On March 19th, 2022, a Pierogi and Borscht fundraiser at the Ukrainian Catholic Church in Jewett, NY, brought in thousands of dollars for the people of Ukraine. We spent some time in the kitchen with organizer Switlana Breigle, parishioners, and volunteers with deep connections to Ukraine. This fundraiser supports the efforts of the Ukrainian American Freedom Coalition, "providing material and logistic assistance to the Ukrainian people in need of help with humanitarian supplies." There are already plans underway for another event soon.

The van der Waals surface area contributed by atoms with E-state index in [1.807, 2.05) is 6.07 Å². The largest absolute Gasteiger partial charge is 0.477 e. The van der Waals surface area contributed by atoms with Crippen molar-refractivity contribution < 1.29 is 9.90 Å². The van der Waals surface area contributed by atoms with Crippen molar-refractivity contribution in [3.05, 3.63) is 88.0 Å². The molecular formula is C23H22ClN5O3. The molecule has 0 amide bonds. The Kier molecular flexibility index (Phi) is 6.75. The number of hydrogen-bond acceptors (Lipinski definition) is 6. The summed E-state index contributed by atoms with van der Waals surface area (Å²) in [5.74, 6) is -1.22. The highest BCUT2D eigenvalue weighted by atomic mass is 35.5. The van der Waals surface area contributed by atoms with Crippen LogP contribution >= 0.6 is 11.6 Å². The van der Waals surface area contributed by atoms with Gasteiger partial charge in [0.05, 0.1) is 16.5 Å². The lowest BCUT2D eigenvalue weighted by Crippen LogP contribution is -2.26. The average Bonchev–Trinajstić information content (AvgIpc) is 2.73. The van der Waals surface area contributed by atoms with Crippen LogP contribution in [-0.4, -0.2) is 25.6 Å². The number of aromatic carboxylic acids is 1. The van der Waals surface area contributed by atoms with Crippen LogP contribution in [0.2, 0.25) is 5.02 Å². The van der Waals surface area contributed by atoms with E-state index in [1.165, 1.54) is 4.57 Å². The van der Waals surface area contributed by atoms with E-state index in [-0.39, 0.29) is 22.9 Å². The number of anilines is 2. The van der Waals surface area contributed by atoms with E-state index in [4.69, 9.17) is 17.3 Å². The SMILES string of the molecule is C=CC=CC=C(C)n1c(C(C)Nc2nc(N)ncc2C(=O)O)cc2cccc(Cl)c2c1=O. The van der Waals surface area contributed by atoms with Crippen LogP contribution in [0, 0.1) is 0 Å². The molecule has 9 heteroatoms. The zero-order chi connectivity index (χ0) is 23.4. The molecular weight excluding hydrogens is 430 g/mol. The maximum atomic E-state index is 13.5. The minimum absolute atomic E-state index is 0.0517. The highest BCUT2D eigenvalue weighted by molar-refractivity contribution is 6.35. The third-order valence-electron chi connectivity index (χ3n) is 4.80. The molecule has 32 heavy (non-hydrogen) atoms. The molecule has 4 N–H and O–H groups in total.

Photo by Megan Sperry.